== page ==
Spies in the American Revolution

The Continental Army didn't fight the war alone: they received information, supplies, and men from allies across the globe. France offered its navy, Spain fought in the southern colonies, and different Native American groups assisted battalions, hoping their alliances would help preserve land and resources in the future. Scroll to learn more about these alliances, and how they changed the outcome of the war. 

James Armistead Lafayette

James Armistead Lafayette

James Armistead Lafayette was an enslaved individual who spied for the Continental Army during the Revolutionary War. He was a double agent, which meant the British thought Lafayette was spying for the British. Instead, he would take the British secret information and give it to the Continental side.

Learn more about Lafayette
Benjamin Tallmadge

Benjamin Tallmadge

Benjamin Tallmadge was a member of the Culper Spy Ring, a group that gathered intelligence for the Continental Army. He discovered a British plot to stop Continental and French troops from arriving in Rhode Island in 1780 and quickly told George Washington, who changed the plans.

Learn about Tallmadge

Spying in the American Revolution

1775
1783
The American Revolution breaks out
Information in Philadelphia
The Culper Spy Ring is created
Johh Jay creates Invisible Ink
A Spy Captured
Plans in Rhode Island Change
The War Ends

April 17, 1775

The American Revolution breaks out

The Revolutionary War began with the battles of Lexington and Concord. The British were expected to have a quick victory but lost more men and equipment than they had predicted.

Information in Philadelphia

Benjamin Tallmadge, a leader in the Continental Army, sent a woman to Philadelphia, which was taken over by the British. The woman sold eggs to British soldiers and listened for secrets, which she then repeated to Continental Army leaders.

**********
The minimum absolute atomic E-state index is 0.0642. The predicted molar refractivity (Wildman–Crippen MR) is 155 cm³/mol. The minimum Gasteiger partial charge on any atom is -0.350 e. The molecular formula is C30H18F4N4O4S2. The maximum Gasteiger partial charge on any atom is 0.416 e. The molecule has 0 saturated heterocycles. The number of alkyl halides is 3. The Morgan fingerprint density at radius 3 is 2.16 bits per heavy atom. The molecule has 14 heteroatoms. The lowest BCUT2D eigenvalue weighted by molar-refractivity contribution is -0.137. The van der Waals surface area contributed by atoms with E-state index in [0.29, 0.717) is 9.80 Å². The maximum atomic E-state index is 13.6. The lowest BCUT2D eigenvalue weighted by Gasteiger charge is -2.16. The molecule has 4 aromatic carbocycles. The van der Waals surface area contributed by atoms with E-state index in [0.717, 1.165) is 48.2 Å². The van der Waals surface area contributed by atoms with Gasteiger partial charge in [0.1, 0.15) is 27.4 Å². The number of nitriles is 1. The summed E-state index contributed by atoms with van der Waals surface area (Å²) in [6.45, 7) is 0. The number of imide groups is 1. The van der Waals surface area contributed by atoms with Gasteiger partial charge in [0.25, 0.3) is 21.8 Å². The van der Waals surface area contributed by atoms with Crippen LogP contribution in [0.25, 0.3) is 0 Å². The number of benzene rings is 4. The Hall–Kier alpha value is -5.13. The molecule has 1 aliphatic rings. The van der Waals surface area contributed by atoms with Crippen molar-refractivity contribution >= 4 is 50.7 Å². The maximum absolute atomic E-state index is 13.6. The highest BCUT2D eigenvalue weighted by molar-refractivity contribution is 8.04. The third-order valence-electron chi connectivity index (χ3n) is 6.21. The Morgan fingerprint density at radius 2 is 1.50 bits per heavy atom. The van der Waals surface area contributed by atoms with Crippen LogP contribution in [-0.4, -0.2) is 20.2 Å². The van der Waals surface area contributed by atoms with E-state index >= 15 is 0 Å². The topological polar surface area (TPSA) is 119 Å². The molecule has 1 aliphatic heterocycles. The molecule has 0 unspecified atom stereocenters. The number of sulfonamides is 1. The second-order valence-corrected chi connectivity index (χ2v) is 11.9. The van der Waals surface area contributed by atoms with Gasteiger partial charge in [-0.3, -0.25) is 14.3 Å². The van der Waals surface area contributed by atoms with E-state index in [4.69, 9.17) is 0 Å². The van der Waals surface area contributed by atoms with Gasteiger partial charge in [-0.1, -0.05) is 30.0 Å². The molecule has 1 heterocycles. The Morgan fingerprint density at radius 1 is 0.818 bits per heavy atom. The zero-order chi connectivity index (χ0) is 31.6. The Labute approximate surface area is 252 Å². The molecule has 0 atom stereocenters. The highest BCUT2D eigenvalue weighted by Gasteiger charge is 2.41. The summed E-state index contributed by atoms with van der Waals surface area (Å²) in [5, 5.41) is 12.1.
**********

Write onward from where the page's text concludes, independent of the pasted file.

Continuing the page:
The Culper Spy Ring is created

George Washington and Benjamin Tallmadge created the Culper Spy Ring in order to gather secret information about the British. Tallmadge was appointed Director of Military Intelligence in November of 1778.

Johh Jay creates Invisible Ink

George Washington asked John Jay to produce invisible ink. This helped hide important information in letters and papers. John Jay could only create a small amount of invisible ink at a time to avoid being caught by the British.

A Spy Captured

A letter between Washington and Tallmadge was captured by the British. It was not written in code or invisible ink and mentioned the name of George Higday, a spy in the Continental Army. Higday was immediately taken prisoner by the British. From then on, Washington insisted on using invisible ink or codes for important information.

Plans in Rhode Island Change

The Culper Spy Ring found out that a British fleet was going to sail for Rhode Island and stop French troops from arriving. Washington quickly created a plan of misinformation - he tricked the British into thinking that the Continentals were going to attack New York, which convinced the British to keep their ships far away from Rhode Island.

The War Ends

The Revolutionary War ended with the Treaty of Paris. Every member of the Culper Spy Ring kept their identity a secret throughout the war.

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